Flickr: Marian, Creative Commons
I can’t laugh about it anymore. Not a day goes by when I’m not gripped with anxiety about the future of Pakistani children. I do not wish to use this as an opportunity to compare my situation to another’s, or to belittle the horrible grievances so many have to suffer through in society. Forced marriage is no laughing matter, and neither is the physical and emotional abuse which often feature where forced marriage is concerned.
According to Plan UK, 1 in 3 girls in the developing world is married by her 18th birthday. The Forced Marriage Unit, led by the Home Office and Foreign & Commonwealth Office, published a report on their findings from 2014. In it, they establish over 88 countries where forced marriage was a concern, and 23% of all the cases were domestic (i.e. in the UK), involving “no overseas element”.
Whilst the majority of campaigns against forced marriage understandably focus on underage girls in developing countries, there is something to be said for the fact that at least 46% of last year’s cases were with victims aged 18 or over, and a further 32% of adults’ ages were unknown. That is potentially 78% of cases with victims aged 18 or over. Whichever statistic you choose to consider, that is still a huge portion of adults finding themselves forced into marriage with few avenues to explore.
All things considered, there must be a proportion of adults in the UK who are suffering from abuse related to forced marriage, many of whom will be students at university, worried about their future. Whilst I do not wish to belittle the experiences of those outside that demographic, I think that my insight as a university student should allow me to focus in a little on university students.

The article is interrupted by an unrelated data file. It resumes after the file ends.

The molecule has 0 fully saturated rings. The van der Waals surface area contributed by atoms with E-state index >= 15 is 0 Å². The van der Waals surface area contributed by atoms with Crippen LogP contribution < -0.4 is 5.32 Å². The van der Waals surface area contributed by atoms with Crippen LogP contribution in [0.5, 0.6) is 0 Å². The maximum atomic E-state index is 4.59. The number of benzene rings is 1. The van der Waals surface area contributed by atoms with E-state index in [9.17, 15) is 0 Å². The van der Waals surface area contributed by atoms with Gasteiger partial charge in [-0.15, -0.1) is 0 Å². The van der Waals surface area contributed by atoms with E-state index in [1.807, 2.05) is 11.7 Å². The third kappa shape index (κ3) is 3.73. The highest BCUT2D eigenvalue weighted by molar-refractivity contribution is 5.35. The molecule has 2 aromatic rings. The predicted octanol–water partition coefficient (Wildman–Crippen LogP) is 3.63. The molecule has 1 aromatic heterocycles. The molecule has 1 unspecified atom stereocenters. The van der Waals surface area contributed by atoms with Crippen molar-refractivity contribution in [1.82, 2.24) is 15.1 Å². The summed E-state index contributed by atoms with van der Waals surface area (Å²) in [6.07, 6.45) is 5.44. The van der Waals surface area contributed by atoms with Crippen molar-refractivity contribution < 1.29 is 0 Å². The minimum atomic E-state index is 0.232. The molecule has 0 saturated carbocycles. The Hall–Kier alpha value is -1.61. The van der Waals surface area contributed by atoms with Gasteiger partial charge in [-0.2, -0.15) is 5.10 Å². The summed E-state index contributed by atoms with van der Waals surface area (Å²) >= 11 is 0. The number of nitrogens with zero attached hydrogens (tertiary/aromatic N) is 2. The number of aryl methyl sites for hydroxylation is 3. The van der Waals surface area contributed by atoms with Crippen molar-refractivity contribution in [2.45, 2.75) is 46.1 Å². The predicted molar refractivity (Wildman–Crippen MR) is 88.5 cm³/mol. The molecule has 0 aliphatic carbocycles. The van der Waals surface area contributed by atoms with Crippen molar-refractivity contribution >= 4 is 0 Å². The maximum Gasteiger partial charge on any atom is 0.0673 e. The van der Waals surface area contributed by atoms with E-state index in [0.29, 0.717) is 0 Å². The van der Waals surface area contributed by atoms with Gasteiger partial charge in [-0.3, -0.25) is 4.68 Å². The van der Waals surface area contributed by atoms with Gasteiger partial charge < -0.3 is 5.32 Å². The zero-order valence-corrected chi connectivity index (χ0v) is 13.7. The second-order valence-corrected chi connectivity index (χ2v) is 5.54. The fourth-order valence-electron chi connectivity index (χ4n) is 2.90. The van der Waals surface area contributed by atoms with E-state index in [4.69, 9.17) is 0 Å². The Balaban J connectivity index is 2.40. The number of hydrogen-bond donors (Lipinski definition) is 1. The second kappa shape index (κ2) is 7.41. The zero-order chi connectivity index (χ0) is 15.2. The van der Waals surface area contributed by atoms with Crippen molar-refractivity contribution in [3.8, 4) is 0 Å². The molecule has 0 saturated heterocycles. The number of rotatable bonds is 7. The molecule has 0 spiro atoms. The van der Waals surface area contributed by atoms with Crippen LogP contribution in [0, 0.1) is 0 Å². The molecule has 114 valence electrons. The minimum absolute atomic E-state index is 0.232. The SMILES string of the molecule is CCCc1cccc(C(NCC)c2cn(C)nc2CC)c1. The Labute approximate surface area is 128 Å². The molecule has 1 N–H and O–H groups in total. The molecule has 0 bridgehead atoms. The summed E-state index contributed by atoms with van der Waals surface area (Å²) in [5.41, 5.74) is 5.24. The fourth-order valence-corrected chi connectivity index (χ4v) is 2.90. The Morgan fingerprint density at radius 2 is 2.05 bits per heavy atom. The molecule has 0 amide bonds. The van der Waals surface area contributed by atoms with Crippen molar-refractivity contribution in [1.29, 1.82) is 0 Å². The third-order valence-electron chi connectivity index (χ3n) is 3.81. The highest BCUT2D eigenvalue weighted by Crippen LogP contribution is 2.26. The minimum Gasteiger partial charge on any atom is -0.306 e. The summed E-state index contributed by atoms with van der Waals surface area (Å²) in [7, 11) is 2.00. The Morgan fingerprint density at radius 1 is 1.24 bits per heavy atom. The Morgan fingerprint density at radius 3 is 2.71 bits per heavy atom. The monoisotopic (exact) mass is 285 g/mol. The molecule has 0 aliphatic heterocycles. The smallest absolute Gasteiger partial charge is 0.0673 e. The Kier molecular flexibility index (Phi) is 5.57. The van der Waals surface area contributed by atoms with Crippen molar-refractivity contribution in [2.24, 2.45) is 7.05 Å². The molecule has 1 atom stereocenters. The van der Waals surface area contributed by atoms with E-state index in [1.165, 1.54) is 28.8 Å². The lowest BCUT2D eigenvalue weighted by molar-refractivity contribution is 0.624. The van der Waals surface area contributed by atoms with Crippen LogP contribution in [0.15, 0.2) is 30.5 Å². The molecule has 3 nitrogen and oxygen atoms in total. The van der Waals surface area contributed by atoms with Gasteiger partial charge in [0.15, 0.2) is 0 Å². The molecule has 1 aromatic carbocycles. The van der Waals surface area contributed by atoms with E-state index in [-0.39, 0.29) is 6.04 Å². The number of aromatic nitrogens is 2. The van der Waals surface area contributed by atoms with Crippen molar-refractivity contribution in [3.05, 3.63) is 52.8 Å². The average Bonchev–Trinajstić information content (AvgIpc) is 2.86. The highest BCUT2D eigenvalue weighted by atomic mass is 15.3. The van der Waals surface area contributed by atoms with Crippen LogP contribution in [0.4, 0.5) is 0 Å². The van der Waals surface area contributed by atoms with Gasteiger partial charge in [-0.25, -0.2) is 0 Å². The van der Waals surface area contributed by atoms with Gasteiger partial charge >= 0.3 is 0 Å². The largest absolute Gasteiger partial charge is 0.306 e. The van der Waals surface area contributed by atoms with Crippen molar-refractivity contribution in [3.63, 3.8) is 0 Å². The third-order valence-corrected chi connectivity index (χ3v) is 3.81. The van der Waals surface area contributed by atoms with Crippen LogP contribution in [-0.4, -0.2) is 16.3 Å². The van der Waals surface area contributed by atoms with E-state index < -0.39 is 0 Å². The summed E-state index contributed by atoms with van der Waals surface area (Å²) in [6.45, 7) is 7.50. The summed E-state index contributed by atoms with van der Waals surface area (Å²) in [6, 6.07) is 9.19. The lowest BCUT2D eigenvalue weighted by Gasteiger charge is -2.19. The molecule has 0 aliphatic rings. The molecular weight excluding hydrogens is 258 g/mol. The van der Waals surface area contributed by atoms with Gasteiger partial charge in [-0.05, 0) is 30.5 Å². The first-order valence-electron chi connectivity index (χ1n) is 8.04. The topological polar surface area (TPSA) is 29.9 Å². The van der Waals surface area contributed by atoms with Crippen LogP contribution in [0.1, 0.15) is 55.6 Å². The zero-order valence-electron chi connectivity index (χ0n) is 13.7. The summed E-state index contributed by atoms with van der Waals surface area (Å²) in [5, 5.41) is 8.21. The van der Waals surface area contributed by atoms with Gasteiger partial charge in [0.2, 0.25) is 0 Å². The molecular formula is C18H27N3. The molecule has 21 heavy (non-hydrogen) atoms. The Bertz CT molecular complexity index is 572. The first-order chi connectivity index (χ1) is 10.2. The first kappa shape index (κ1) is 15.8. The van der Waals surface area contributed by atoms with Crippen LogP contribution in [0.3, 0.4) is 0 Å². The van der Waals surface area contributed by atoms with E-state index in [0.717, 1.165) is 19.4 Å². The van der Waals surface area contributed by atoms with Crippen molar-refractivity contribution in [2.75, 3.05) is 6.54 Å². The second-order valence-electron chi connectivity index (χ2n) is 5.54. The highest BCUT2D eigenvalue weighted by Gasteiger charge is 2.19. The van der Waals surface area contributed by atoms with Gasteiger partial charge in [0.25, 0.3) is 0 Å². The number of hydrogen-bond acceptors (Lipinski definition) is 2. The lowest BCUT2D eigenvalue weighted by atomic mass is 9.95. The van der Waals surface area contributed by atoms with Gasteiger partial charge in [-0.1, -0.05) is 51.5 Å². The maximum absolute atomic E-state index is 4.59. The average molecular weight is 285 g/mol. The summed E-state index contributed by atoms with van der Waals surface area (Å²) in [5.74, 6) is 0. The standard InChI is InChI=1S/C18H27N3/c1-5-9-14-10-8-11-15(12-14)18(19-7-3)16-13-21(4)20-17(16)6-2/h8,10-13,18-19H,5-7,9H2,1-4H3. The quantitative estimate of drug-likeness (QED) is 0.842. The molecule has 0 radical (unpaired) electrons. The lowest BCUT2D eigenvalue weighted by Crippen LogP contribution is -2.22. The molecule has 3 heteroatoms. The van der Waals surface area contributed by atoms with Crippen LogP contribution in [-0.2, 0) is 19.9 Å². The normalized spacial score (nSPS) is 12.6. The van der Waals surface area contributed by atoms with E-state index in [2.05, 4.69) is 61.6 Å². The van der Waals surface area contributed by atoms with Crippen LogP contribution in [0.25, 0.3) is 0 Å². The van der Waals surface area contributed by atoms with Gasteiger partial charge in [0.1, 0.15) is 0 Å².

Within my region from Pakistan, I am acutely aware of cases where people have been forced to get married to someone they barely know, ending in divorce, running away, domestic abuse, and at worst, murder.
These individuals were bright, had their whole futures ahead of them.
Intrinsically, we need to challenge the authority of the community and the parent. No matter what religions or diktats say about the power of the community, it’s not good for anything unless it’s tolerant and accepting. A community where people are looked down on for not being married or for choosing to marry someone they want to wholeheartedly marry, is not a healthy community. It’s an animosity-filled, hateful environment which people need help to get out of, and fast.
If only it was easy to get communities where this is considered the norm to change their attitudes. Arranged marriage is also often synonymous with forced marriage in the eyes of many. The pressure and guilt associated with each rejection mounts until someone cracks. If one is found out to have someone else in mind, then immediately, an intervention is called with religious leaders and family members to convince the person otherwise and to choose an appropriate person.
Even if there is no direct threat of violence, an arranged marriage can still be a forced one. It can be a marriage of convenience, to help you leave home, or to help you find some financial independence. It can be a means to escape your temporary situation and hope for the better, because you can’t think of an alternative. An arranged marriage where it wasn’t truly out of choice, but came with heaps of pressure and guilt is certainly not, in my opinion, a free marriage. A free marriage is one where you have wholeheartedly chosen to marry someone, without having to think about the consequences in the community. A forced marriage is much more like one where the only way to go is to say yes, for fear of repercussion or isolation.
I can no longer be an apologist for my community when it comes to arranged marriage. I know in certain cases, people consent to having matches found and would happily marry one of their family’s choices. If that works for you, that’s great. But lots of people in this world do not have the right of choice.
Marriage should not be something to trade your freedom for.